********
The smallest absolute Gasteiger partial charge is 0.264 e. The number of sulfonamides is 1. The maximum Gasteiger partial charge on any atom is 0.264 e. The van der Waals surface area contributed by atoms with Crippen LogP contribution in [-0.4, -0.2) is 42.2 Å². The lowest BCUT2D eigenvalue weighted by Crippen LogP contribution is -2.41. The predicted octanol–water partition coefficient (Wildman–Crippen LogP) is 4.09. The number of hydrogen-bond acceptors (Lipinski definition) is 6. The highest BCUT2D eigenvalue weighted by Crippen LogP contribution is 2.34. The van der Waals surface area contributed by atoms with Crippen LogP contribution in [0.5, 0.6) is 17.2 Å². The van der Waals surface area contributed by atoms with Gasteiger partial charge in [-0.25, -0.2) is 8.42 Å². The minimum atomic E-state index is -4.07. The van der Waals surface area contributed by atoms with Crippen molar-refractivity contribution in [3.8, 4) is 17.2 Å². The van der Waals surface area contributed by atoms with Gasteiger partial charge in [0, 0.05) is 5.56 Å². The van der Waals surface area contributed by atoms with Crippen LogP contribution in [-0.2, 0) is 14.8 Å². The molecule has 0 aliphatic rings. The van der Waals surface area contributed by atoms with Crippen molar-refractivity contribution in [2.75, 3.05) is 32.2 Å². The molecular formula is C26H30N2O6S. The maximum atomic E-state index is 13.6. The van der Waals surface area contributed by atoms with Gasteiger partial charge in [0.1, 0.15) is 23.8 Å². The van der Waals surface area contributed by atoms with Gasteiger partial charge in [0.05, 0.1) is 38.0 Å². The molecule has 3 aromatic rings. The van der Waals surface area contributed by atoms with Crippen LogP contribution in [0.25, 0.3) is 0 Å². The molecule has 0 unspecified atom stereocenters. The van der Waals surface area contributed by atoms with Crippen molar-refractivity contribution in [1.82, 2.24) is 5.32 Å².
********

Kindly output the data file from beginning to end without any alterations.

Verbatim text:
The smallest absolute Gasteiger partial charge is 0.264 e. The number of sulfonamides is 1. The maximum Gasteiger partial charge on any atom is 0.264 e. The van der Waals surface area contributed by atoms with Crippen LogP contribution in [-0.4, -0.2) is 42.2 Å². The lowest BCUT2D eigenvalue weighted by Crippen LogP contribution is -2.41. The predicted octanol–water partition coefficient (Wildman–Crippen LogP) is 4.09. The number of hydrogen-bond acceptors (Lipinski definition) is 6. The highest BCUT2D eigenvalue weighted by Crippen LogP contribution is 2.34. The van der Waals surface area contributed by atoms with Crippen LogP contribution in [0.5, 0.6) is 17.2 Å². The van der Waals surface area contributed by atoms with Gasteiger partial charge in [-0.25, -0.2) is 8.42 Å². The minimum atomic E-state index is -4.07. The van der Waals surface area contributed by atoms with Crippen molar-refractivity contribution in [3.8, 4) is 17.2 Å². The van der Waals surface area contributed by atoms with Gasteiger partial charge in [0, 0.05) is 5.56 Å². The van der Waals surface area contributed by atoms with Crippen LogP contribution in [-0.2, 0) is 14.8 Å². The molecule has 0 aliphatic rings. The van der Waals surface area contributed by atoms with Crippen molar-refractivity contribution in [2.75, 3.05) is 32.2 Å². The molecular formula is C26H30N2O6S. The maximum atomic E-state index is 13.6. The van der Waals surface area contributed by atoms with Gasteiger partial charge in [0.1, 0.15) is 23.8 Å². The van der Waals surface area contributed by atoms with Gasteiger partial charge in [0.05, 0.1) is 38.0 Å². The molecule has 3 aromatic rings. The van der Waals surface area contributed by atoms with Crippen LogP contribution in [0.25, 0.3) is 0 Å². The molecule has 0 unspecified atom stereocenters. The van der Waals surface area contributed by atoms with Crippen molar-refractivity contribution in [1.82, 2.24) is 5.32 Å².